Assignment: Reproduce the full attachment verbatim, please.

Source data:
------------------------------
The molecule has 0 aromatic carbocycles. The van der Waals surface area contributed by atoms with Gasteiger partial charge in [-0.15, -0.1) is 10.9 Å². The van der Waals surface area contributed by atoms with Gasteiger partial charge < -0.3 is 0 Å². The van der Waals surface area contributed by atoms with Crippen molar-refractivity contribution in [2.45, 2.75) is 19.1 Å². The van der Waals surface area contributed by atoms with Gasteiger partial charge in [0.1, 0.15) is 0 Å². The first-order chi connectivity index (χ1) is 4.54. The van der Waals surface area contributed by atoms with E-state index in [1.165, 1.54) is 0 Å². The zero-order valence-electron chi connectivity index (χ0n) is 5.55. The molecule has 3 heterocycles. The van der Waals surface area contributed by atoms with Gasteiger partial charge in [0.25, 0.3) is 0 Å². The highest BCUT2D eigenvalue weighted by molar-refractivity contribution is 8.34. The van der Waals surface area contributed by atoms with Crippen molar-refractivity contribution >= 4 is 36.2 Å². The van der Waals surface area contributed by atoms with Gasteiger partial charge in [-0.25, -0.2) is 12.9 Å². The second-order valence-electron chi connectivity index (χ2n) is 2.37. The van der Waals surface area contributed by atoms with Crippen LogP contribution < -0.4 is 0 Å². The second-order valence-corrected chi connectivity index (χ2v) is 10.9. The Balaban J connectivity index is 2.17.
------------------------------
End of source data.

The molecule has 0 aromatic carbocycles. The van der Waals surface area contributed by atoms with Gasteiger partial charge in [-0.15, -0.1) is 10.9 Å². The van der Waals surface area contributed by atoms with Gasteiger partial charge < -0.3 is 0 Å². The van der Waals surface area contributed by atoms with Crippen molar-refractivity contribution in [2.45, 2.75) is 19.1 Å². The van der Waals surface area contributed by atoms with Gasteiger partial charge in [0.1, 0.15) is 0 Å². The first-order chi connectivity index (χ1) is 4.54. The van der Waals surface area contributed by atoms with E-state index in [1.165, 1.54) is 0 Å². The zero-order valence-electron chi connectivity index (χ0n) is 5.55. The molecule has 3 heterocycles. The van der Waals surface area contributed by atoms with Gasteiger partial charge in [0.25, 0.3) is 0 Å². The highest BCUT2D eigenvalue weighted by molar-refractivity contribution is 8.34. The van der Waals surface area contributed by atoms with Crippen molar-refractivity contribution >= 4 is 36.2 Å². The van der Waals surface area contributed by atoms with Gasteiger partial charge in [-0.25, -0.2) is 12.9 Å². The second-order valence-electron chi connectivity index (χ2n) is 2.37. The van der Waals surface area contributed by atoms with Crippen LogP contribution < -0.4 is 0 Å². The second-order valence-corrected chi connectivity index (χ2v) is 10.9. The Balaban J connectivity index is 2.17.